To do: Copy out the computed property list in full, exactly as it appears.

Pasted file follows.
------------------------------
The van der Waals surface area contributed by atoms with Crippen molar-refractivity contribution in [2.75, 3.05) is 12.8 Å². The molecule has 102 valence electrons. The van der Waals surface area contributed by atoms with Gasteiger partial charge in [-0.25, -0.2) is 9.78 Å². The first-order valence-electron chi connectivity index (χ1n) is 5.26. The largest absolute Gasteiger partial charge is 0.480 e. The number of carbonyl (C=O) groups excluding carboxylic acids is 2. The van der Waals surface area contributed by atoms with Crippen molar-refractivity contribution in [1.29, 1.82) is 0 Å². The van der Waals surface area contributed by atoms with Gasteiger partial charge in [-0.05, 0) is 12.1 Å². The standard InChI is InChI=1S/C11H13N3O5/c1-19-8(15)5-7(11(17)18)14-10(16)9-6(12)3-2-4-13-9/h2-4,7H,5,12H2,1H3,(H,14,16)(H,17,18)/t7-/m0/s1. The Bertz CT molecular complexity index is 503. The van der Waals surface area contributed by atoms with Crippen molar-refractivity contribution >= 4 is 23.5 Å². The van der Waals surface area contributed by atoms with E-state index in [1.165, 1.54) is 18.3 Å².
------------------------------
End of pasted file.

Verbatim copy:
The van der Waals surface area contributed by atoms with Crippen molar-refractivity contribution in [2.75, 3.05) is 12.8 Å². The molecule has 102 valence electrons. The van der Waals surface area contributed by atoms with Gasteiger partial charge in [-0.25, -0.2) is 9.78 Å². The first-order valence-electron chi connectivity index (χ1n) is 5.26. The largest absolute Gasteiger partial charge is 0.480 e. The number of carbonyl (C=O) groups excluding carboxylic acids is 2. The van der Waals surface area contributed by atoms with Crippen molar-refractivity contribution in [1.29, 1.82) is 0 Å². The van der Waals surface area contributed by atoms with Gasteiger partial charge in [-0.05, 0) is 12.1 Å². The standard InChI is InChI=1S/C11H13N3O5/c1-19-8(15)5-7(11(17)18)14-10(16)9-6(12)3-2-4-13-9/h2-4,7H,5,12H2,1H3,(H,14,16)(H,17,18)/t7-/m0/s1. The Bertz CT molecular complexity index is 503. The van der Waals surface area contributed by atoms with Crippen molar-refractivity contribution >= 4 is 23.5 Å². The van der Waals surface area contributed by atoms with E-state index in [1.165, 1.54) is 18.3 Å².